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Re: Netscape Logic Bomb detailed by IETF

Perry E. Metzger writes:
>[email protected] writes:
>> Clearly, someone has a vested interest which they are expending a 
>> great deal of effort to protect.  My email to Netscape detailing their 
>> logic bomb has gone unanswered, and unacknowledged for ten days now.
>Maybe because you're an idiot and they don't feel that its necessary
>to answer. What more need be said?

I see that Perry is as charming as ever?

Perry, I just don't think that it is wise to stick your head in the sand
and ignore a severe flaw in your algorithm, while actively misrepresenting
matters to those people who are not intimately familiar with the IETF. 

>Those of us who care run our postscript interpreters with all the
>dangerous commands stripped out, 

Perry, I'll call you on that one, cause you simply can't do it.  

Postscript isn't like any other language around.  Operator names have no
special significance to the interpreter.  You can't just "strip out" 
dangerous commands.  They aren't "reserved" in the sense that operator
names are in other languages, like COBOL or BASIC. 

In Postscript, operator names are simply keys into a LIFO dictionary. 
This makes Postscript different from other languages because you could
redefine these names if you wanted to.  Stripping something from a
dictionary doesn't matter because, the search sequence is top down.  

If I rewrite an operator name, and put it at the top of the stack, there's
not anything you can do.  

Gee's Perry, even if you haven't stripped something out, I can rewrite it. 
And the interpreter will find the rewritten version before the version
that's in your machine. 

And before someone attacks me for an inelegant "style" these potentially
confusing antics are routinely used under extraordinary circumstances.
There's no malice involved at all, simply real-world operation.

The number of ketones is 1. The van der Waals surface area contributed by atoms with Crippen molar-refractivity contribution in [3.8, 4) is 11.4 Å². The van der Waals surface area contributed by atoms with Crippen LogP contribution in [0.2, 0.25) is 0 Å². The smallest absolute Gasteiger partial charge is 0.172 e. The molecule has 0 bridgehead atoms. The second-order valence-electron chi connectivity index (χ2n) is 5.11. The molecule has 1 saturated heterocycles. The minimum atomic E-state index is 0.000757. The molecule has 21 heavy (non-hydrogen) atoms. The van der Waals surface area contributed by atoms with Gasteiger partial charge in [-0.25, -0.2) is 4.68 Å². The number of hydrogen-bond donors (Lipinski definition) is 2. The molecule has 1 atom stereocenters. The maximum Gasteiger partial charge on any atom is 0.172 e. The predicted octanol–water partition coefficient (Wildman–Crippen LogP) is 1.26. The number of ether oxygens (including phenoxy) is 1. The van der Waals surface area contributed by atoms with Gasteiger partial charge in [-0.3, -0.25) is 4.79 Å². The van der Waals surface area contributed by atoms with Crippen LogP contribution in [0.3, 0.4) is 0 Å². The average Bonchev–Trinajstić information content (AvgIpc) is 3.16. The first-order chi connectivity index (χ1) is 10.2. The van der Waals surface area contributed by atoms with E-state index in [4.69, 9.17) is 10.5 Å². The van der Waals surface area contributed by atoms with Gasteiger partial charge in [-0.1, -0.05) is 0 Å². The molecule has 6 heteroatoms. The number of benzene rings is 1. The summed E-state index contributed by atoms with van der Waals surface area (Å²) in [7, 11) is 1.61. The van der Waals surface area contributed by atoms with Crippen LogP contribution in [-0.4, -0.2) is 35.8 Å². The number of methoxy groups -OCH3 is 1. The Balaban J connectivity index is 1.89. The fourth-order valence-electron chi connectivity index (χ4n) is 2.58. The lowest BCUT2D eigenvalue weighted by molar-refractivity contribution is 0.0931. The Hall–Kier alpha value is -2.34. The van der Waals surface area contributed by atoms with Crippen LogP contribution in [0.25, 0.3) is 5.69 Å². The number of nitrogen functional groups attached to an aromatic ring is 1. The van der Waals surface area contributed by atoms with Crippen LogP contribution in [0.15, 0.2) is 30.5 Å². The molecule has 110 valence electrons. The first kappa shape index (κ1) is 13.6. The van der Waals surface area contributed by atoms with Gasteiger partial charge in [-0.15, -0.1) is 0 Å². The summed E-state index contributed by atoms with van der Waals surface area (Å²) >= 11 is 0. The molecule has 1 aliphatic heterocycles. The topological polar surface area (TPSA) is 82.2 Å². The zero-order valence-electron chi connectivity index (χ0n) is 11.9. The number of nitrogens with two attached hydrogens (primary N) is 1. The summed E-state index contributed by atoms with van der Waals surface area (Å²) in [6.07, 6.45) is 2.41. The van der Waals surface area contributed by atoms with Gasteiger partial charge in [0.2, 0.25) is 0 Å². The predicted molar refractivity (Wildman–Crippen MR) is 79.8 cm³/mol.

And this is why the Request-For-Comments from the IETF warns:

   "Postscript is an extensible language, and many, if not most, 
    implementations of it provide their own extensions.  This document
    does not deal with such extensions explicitly since they constitute
    an unknown factor ..."

Is that clearer??  If you thought that you had "safety" cause you stripped
your interpreter, then you're in trouble, cause that doesn't work. 

> but given that Netscape doesn't supply postscript interpreters, its not 
> really their fault or problem.

Well, that line might work on those who don't know any better, but that's
also why the Internet Engineering Task Force (IETF) tries to protect the 
public by suggesting that implementors like Netscape not pass the ball:

    "The execution of general-purpose PostScript interpreters entails
     serious security risks, and implementors are discouraged from simply
     sending PostScript email bodies to "off-the-shelf" interpreters."

Netscape ignores this suggestion.  

I guess that Netscape simply knows more (or cares less??) than the entire
collected wisdom of the International contributors who make up the IETF. 

Gee, there's lotsa wisdom over there at Netscape.

Alice de 'nonymous ...

                                  ...just another one of those...

P.S.  This post is in the public domain.
                  C.  S.  U.  M.  O.  C.  L.  U.  N.  E.